It’s May, 2016 and I’m just about 11 months into treatment. The late night / early waking version of insomnia has been back lately. Now devoid of the classic panic I used to experience, I sort of enjoy the quiet hours of contemplation it affords me. I mean… I’d RATHER be sleeping. But this isn’t the worst fate. Anyway, laying awake in bed tonight I ducked into my “drafts” folder on this blog… so many half written posts. The one below was the first blog I ever wrote here. And it’s a gem.
I wrote this just after I tested positive and was about to be diagnosed with late stage Lyme disease. Too afraid of sharing a part of my heart that I hadn’t acknowledged even to myself in so many years (nearly a decade), I didn’t have the guts to publish it back then.
Honestly, it’s scary to share even now. I never realized how intensely my MS diagnosis altered my perception of what I could have in life, of what I deserved, of what I was free to pursue.
But I read this now and I’m so moved. Because here I am, nearing the completion of my first year of Lyme disease treatment, and I find my perspective on my ability to be well has changed and along with it, my beliefs are changing and my hopes and dreams are catching up. I believe.
I believe I can get well.
I believe I can choose any future I’d like.
I believe I can let someone love me in a real, meaningful, “rely on me” kind of way.
And it’s fucking amazing. And terrifying. And exciting. And very very strange… like this sort of hope still doesn’t belong to me. But I’m opening to the shift. I am so excited to be sitting in a place of greater possibility than I ever allowed myself before.
Written in June, 2015:
I spoke to a friend the other day – another battler of lifelong chronic illness. Thanks to her encouragement, I had a momentary glimpse at something really exciting.
She’s happy for my impending diagnosis of Lyme. It’s a thing that only chronically ill people would understand, being happy for such a terrible diagnosis. But Lyme disease is different from things like MS (an incurable degenerative neurological condition I was told I’d have the rest of my life). With Lyme there is good news: It’s treatable.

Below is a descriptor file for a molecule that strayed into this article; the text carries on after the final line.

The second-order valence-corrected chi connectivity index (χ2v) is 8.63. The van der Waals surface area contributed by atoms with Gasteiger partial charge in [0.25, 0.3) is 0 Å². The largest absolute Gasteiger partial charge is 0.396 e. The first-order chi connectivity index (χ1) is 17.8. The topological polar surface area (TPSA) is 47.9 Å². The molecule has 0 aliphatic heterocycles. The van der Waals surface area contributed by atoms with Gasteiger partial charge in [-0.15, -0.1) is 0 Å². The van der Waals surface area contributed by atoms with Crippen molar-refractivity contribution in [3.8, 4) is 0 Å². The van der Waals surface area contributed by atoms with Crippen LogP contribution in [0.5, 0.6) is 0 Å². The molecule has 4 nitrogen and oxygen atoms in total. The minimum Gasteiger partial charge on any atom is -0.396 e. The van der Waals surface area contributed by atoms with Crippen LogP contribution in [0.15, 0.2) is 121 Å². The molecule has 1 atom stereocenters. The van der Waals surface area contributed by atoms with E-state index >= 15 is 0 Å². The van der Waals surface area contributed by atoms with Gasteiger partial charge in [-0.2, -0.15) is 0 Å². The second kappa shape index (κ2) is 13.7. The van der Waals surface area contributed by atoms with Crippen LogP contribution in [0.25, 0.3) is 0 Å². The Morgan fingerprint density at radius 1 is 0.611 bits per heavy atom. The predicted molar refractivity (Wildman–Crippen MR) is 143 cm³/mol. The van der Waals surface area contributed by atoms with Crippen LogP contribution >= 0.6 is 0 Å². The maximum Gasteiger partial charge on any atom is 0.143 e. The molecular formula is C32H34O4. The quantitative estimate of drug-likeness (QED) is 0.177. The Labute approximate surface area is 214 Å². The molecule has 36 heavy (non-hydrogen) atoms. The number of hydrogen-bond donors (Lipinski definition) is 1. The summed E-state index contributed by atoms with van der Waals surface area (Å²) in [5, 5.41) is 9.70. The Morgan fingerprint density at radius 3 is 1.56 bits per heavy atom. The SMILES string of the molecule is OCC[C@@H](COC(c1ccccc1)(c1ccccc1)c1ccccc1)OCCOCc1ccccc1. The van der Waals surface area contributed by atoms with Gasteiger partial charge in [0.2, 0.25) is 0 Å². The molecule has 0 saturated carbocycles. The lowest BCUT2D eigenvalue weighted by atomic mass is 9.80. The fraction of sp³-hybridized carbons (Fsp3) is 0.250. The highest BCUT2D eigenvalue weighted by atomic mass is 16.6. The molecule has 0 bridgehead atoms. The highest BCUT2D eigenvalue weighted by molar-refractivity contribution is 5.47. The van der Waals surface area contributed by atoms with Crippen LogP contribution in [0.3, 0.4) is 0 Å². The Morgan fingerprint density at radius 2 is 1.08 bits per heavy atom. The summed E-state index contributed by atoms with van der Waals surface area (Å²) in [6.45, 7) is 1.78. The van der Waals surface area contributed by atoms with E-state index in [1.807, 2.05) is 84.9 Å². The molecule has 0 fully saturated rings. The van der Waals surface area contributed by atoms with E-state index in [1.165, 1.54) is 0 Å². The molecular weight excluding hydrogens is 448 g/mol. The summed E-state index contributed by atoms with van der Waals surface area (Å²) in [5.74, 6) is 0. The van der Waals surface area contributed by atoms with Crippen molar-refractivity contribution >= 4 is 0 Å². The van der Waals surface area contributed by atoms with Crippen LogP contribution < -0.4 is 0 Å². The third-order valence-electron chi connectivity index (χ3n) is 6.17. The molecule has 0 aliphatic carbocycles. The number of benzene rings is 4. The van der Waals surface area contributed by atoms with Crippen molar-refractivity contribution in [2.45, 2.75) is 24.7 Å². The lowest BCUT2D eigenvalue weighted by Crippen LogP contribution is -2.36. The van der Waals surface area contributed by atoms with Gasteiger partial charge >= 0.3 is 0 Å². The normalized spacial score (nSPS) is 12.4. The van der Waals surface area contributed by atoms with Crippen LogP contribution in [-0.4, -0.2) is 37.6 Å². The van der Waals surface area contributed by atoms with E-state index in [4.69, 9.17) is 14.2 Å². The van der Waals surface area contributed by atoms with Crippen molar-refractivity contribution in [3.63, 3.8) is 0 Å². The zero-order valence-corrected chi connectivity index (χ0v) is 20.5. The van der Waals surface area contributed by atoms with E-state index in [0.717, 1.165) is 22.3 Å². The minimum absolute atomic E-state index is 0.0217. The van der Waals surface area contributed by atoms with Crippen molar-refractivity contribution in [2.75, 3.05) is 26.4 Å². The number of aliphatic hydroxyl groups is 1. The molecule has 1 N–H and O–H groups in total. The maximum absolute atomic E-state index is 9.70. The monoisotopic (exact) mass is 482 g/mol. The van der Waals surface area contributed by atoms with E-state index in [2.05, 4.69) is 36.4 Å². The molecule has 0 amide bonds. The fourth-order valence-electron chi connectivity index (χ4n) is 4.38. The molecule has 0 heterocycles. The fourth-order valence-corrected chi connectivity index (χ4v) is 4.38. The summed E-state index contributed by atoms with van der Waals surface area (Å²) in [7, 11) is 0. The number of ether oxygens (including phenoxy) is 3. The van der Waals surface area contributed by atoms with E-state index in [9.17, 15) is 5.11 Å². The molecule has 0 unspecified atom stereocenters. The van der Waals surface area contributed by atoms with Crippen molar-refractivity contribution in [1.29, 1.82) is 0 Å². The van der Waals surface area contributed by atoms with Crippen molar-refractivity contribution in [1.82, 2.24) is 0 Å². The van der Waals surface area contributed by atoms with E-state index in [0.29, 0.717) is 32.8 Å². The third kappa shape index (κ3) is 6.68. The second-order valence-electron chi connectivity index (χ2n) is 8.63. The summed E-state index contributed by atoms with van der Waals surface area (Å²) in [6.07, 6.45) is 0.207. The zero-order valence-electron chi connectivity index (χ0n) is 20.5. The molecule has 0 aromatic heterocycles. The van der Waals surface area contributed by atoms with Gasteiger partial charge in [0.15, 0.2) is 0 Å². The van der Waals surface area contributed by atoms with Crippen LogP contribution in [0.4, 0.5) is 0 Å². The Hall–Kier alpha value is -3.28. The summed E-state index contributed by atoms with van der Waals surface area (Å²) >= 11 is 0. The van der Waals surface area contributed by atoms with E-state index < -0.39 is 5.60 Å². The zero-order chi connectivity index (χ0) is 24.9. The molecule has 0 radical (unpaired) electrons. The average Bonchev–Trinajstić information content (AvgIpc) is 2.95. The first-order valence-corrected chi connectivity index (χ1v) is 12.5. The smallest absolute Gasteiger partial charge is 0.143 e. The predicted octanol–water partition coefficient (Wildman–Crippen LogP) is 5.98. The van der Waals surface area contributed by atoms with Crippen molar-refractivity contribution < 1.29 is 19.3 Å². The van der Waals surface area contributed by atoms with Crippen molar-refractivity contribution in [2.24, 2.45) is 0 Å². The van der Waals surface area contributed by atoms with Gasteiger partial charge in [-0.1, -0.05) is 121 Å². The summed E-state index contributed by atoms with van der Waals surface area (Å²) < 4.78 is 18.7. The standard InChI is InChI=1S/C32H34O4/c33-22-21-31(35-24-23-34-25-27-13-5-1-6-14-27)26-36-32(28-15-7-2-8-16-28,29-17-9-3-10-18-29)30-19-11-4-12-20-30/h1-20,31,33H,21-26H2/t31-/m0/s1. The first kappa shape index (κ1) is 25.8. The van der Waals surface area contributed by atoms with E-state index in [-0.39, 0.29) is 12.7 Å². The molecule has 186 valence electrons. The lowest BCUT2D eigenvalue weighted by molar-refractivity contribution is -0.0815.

“You could get well,” she said. It stopped me in my tracks. I could get well. What a thought.
Ever since I was diagnosed with MS at 21 years old, ongoing wellness has never been an option in my mind. My mind was permanently changed with the idea that life is to be lived for right now, that tomorrow is a gift and not to make too many commitments. And as a Buddhist kid who really doesn’t believe in permanence in any real way, I’ve adapted well to this idea and have gone about my merry way building a life for me that I could step out of at any moment no problem.
She asked me, what would I do? What would I do if that wasn’t true anymore? What if tomorrow were just a little more sure? Surprising imagery came to mind – a family. Kids. Adoption. Partnership. For once not being afraid to ask someone else to rely on me, get close, say crazy things like “forever”. Wow.
The very thought of it made me uncomfortable, like those ideas don’t belong to me, like I’m not allowed them. She gently prodded “I think it’s important you start thinking about what you’d do with a healthy life.”
I don’t think I ever realized how much the acceptance of my fate with MS colored my perception of my future. Admittedly, if it was caused by was Lyme all along, and treatment could in fact make me well, the future would hold a lot more options for me. Of course, this early on, none of that feels like a good idea to dream about. I mean, who knows how any of this will turn out or how well I can really hope to be with treatment.
For now I’ll dream about the possibility for new dreams. Let’s start with that.